Review Summary: Utter disaster.6 of 8 thought this review was well written
Whenever someone mentions "Dark New Day", it immediately takes me back to 2006 when I first discovered the band - then, only 13 years old and still fresh to the world of heavier rock music - and right away, I find myself humming to the dark, melodic chorus sections of tracks like "Brother", "Pieces" and "Free" from their debut album, "Twelve Year Silence". Dark New Day, along with bands like Mudvayne, System Of A Down and Tool, initially influenced me to explore heavier music - music which I now drown myself on every day. Therefore, because nostalgia is at work, I have always held a soft-spot for their debut album - even after my ears leveled up and I could effortlessly notice the obvious flaws of the album.
"Twelve Year Silence" was released via the major label Warner Bros. Records. Since the reception of the album from both the charts and the audience was only fairly positive, it can be implied they failed to meet the expectations of the label and slowly started losing their support. The so-called supergroup initially started writing for their follow-up to their debut back in 2006. Nevertheless, due to the dying support from their label, the release of the album faced many complications. Warner Bros. still held the rights for the new material so they could not release those songs from another label due to legal issues (these did eventually get released as "Vicious Thinking", but it was an unofficial release). Now, this is where the boys would make their greatest mistake. When the negotiations with the label failed, they signed to themselves to a new label company and, apart from only a few new songs, brought out songs they shelved up during the making of their debut album because those songs "were not good enough to make it into the debut". In other words, Dark New Day's second full-length album "New Tradition" is actually a B-sides album posing itself as an actual studio album.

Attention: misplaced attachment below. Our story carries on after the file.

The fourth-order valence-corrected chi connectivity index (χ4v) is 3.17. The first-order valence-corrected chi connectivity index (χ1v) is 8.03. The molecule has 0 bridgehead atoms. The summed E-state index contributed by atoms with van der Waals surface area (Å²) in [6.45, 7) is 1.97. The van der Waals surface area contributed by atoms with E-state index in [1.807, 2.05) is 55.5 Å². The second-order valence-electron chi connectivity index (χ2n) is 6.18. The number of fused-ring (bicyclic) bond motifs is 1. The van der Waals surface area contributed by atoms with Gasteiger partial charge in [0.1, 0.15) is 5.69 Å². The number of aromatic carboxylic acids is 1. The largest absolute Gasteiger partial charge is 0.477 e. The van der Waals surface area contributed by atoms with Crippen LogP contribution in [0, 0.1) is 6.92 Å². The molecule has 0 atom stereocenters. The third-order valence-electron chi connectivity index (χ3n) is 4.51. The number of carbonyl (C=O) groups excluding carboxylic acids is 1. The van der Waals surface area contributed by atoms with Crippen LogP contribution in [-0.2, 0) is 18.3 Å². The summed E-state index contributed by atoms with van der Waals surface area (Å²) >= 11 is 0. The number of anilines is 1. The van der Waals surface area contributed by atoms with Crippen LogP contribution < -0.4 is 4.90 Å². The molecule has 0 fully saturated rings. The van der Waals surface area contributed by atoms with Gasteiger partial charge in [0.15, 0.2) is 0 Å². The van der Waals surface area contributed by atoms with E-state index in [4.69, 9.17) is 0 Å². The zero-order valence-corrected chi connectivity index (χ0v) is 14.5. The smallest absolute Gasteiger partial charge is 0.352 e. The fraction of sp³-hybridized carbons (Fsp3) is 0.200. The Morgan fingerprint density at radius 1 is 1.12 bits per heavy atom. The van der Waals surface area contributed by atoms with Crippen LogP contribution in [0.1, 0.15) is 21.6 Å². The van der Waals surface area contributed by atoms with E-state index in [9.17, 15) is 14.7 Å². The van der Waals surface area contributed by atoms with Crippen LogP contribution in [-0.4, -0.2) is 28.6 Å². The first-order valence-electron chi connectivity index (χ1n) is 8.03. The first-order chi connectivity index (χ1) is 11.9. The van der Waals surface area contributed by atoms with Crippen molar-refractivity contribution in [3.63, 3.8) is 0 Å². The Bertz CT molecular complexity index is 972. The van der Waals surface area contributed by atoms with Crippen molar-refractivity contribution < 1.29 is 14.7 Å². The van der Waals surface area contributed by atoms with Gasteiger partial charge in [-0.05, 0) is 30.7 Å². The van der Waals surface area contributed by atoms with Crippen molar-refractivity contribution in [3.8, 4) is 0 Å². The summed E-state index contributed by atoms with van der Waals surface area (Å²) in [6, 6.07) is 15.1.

B-sides - the very word makes the album take a major leap backwards. The major flaw of the album is extremely evident upon first listen: it is excruciatingly formulaic. "Verse. Chorus. Verse. Chorus. Bridge. Chorus." - and not even one single song waver one percent away from that formula. Now, one might say: "If the verses and choruses are well-written and well-executed, even formulaic songs can be bold". Unfortunately for the album, the songs are neither well-written nor are the parts of the song well-executed.
When it comes to crafting exceptional hard rock albums, the vocals - especially the hooks - and the riffs are very crucial. They failed at both in their new album. Their debut album was nowhere near "phenomenal" but vocalist Brett Hestla at least delivered an impressive performance there. However, in their latest effort, Hestla sounds downright horrendous in most of the album - intentionally overstressing his vocals to make the album sound "heavier", only to sound bland, unnecessarily harsh, and even out-of-tune at many times. And the riffs here are boring, uninspired, heavily repetitive and you have probably heard all of them a million times before. And the worst moments of the album are when the vocals and the guitars do not complement each other at all - and these moments are scattered throughout the album.
Brett Hestla, however, does shine in only a few tracks in the album, which includes the "Sorry" (formulaic, but at least well-written), "Sunday" (featuring excellent hooks - and all credits to Hestla here), "Fiend" (which sound almost exactly like their most famous single, "Brother", from the debut), and the rock version of "Breakdown" (because you've already heard the acoustic version in the Black Porch EP). None of these songs are anything extraordinary, but in contrast to the rest of the album, they at least seem much better. And fortunately, these four are probably the only tracks where the guitars actually do a decent job of keeping up with the vocals.
All in all, Dark New Day's latest effort might not be the "worst album you've ever heard", but safe for only a few tracks, it would be all right to call this album a "total disaster". The members of the band should have wrote new material instead of recycling 6 or 7 year old B-sides. Personally, I see no future for the band and I would be surprised if they ever released another album.
Final verdict: you have heard most of the songs in some other wannabe mainstream hard rock band before and I could see fans of bands like "Three Days Grace" enjoying this record, but veteran listeners would hate it.